THROWBACK THURSDAY: Merlin
By Jocelin Chan
Oh, Merlin. Five entire series of bad show planning, wasted opportunities, and awful queerbaiting. It’s peak shitty TV. My favourite damn show on this entire planet.
To say that I have mixed feelings about BBC Merlin is an understatement. I was drawn by its light-heartedness, its fun faux-Mediaeval vibe, and the stellar cast. It was one of the first British shows set in a European past to feature characters of colour, with Angel Coulby in the show’s limelight as Gwen (later Queen Guinevere). The dynamic between Merlin and Arthur spawned one of the first generations of shippers to confront the actors and showrunners about the queer subtext in the show. And despite accumulating a fairly prestigious filmography after the show’s end, Colin Morgan has never played a character with quite so much range after Merlin as Merlin himself.
I love this freaking TV show. It’s wonderful, it’s dumb. It’s clever, it’s unsatisfying. It’s a brilliant reception of the Arthurian legends, it’s a failure as a show in its own right. Once in a while, the show will cough up an actually gorgeous episode and for once move the story forward. The Last Dragonlord, the second series’ finale, unlocked a new dimension to Merlin’s power with a sweet and sensitive family reunion. Series 4’s the Wicked Day remains one of my favourites: Arthur’s coronation, belated but welcome. The controversial the Diamond of the Day, Part 2 is another beautiful episode, the best farewell they could have given Arthur if indeed they had to farewell him.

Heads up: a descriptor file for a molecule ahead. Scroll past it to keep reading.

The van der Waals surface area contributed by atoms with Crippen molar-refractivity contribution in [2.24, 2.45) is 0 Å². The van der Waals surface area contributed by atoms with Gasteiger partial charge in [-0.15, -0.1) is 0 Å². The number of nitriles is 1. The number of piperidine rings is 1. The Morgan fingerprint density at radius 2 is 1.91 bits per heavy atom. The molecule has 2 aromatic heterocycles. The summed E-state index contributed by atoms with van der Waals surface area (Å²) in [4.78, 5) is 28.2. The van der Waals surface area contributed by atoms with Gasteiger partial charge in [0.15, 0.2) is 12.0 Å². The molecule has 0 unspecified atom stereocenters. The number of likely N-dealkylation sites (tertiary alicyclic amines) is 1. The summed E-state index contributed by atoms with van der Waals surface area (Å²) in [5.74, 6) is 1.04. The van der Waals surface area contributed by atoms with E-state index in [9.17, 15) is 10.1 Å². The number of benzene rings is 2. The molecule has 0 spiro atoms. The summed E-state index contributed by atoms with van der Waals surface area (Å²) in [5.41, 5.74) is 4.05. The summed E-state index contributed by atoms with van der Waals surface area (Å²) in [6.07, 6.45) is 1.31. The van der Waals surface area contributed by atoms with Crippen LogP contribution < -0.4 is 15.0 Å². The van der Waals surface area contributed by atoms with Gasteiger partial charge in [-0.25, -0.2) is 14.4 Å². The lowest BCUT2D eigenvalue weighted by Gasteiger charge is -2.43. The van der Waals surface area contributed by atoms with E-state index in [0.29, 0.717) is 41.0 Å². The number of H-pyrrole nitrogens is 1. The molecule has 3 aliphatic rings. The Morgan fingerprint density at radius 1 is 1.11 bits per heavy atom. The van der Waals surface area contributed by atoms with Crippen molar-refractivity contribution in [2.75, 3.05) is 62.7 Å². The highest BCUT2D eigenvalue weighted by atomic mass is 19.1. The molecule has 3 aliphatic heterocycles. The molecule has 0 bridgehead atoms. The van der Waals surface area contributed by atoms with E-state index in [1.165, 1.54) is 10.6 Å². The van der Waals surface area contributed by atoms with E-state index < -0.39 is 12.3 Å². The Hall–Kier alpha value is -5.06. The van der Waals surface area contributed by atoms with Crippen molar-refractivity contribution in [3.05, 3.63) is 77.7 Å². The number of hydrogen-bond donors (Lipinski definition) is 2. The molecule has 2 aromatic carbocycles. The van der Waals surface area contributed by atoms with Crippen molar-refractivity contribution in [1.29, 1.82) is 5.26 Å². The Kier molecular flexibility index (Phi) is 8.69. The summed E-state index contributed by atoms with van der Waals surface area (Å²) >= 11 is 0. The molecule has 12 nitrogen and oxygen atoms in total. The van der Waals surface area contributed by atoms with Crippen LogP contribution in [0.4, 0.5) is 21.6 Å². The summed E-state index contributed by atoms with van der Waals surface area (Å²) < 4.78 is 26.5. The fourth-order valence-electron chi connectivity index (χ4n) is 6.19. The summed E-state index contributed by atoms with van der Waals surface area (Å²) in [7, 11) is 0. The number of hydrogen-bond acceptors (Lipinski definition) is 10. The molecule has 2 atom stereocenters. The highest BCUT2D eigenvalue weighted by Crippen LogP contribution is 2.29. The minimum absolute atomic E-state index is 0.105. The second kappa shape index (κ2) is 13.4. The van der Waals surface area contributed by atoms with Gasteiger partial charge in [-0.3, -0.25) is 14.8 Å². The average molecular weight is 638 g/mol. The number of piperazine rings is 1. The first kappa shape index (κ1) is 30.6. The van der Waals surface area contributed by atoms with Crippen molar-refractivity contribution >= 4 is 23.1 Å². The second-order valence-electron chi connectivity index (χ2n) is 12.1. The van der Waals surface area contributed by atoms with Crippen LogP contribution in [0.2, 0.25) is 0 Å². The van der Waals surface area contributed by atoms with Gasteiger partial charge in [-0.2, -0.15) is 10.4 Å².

And here’s where the show failed, isn’t it? The show was pitched as an Arthurian Smallville, showing the beloved legendary characters as youths before growing up to do great deeds. By this logic, Merlin should have set the story up to end—by the end of the actors’ five-year contracts—at the cusp of Arthur leading Camelot into the Golden Age. But Merlin could never decide whether it wanted to be a pre-Arthurian story or just retell all of the legends. Series 1 to 3 never pushed the narrative too far, but by Series 4 the showrunners figured out they wanted to retell Arthur’s story in full. They crammed Arthur’s coronation into the start of Series 4, and gave him two series to rule as king before they killed him off (as all the Arthurian legends must) at the end of Series 5.
One of the greatest prophecies the show pushed from the start was that Arthur and Merlin were the “two sides of the same coin”, destined to bring about Camelot’s Golden Age and restore magic which had been outlawed under Arthur’s father Uther. But instead of ever developing this Golden Age, the show just repeatedly tells us that Arthur is a great king while Merlin is forced to hide his magical ability. That is, until the very final episode, when Arthur is pretty much too dead to restore magic to Camelot with Merlin.
But for all its flaws, Merlin is a reminder of how fans don’t just stay on board for the plot. I love the show for its characters and how they developed into serious, complex portraits by the end of the series. I love its exploration of issues surrounding social class and discrimination. I love the way it plays with Arthurian myth to address contemporary ideas.
The Arthurian legends have always ended with the death and failure of Arthur. Thomas Malory’s Morte d’Arthur kicked off a trend that Lord Alfred Tennyson, T.H. White, Marion Zimmer Bradley, and Merlin replicated. As the story usually goes, Arthur’s death signals the end of Camelot’s Golden Age as all his good work falls to ruin. But in Merlin, the failure rests ultimately on Merlin’s own shoulders. He refused to join Morgana’s sedition against Arthur to seek justice for magic users, but he also never revealed to Arthur his abilities until it was too late. Did the showrunners fail to end the story well, or was it an indictment on Merlin’s complacency all along? I know that I, as one who perennially changes her mind on what the show means for herself, will puzzle over this for a pretty long time. But I could just chuckle over another silly episode of the damn thing.